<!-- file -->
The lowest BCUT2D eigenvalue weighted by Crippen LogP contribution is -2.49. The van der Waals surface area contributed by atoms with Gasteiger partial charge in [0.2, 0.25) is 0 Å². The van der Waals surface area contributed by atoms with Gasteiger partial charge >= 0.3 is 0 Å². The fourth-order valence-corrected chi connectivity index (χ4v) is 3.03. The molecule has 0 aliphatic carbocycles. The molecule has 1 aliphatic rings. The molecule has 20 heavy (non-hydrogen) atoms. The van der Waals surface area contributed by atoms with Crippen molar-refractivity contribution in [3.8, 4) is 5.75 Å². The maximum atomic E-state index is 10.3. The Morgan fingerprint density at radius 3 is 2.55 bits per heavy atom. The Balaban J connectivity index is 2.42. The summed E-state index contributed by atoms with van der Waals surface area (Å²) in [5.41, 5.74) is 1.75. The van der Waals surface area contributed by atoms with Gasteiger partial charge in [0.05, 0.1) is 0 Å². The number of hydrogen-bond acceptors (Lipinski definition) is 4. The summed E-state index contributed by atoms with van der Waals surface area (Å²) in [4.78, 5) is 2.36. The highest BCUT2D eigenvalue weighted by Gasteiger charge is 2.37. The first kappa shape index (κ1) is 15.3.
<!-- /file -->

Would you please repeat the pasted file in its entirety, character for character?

The lowest BCUT2D eigenvalue weighted by Crippen LogP contribution is -2.49. The van der Waals surface area contributed by atoms with Gasteiger partial charge in [0.2, 0.25) is 0 Å². The van der Waals surface area contributed by atoms with Gasteiger partial charge >= 0.3 is 0 Å². The fourth-order valence-corrected chi connectivity index (χ4v) is 3.03. The molecule has 0 aliphatic carbocycles. The molecule has 1 aliphatic rings. The molecule has 20 heavy (non-hydrogen) atoms. The van der Waals surface area contributed by atoms with Crippen molar-refractivity contribution in [3.8, 4) is 5.75 Å². The maximum atomic E-state index is 10.3. The Morgan fingerprint density at radius 3 is 2.55 bits per heavy atom. The Balaban J connectivity index is 2.42. The summed E-state index contributed by atoms with van der Waals surface area (Å²) in [5.41, 5.74) is 1.75. The van der Waals surface area contributed by atoms with Gasteiger partial charge in [0.05, 0.1) is 0 Å². The number of hydrogen-bond acceptors (Lipinski definition) is 4. The summed E-state index contributed by atoms with van der Waals surface area (Å²) in [4.78, 5) is 2.36. The highest BCUT2D eigenvalue weighted by Gasteiger charge is 2.37. The first kappa shape index (κ1) is 15.3.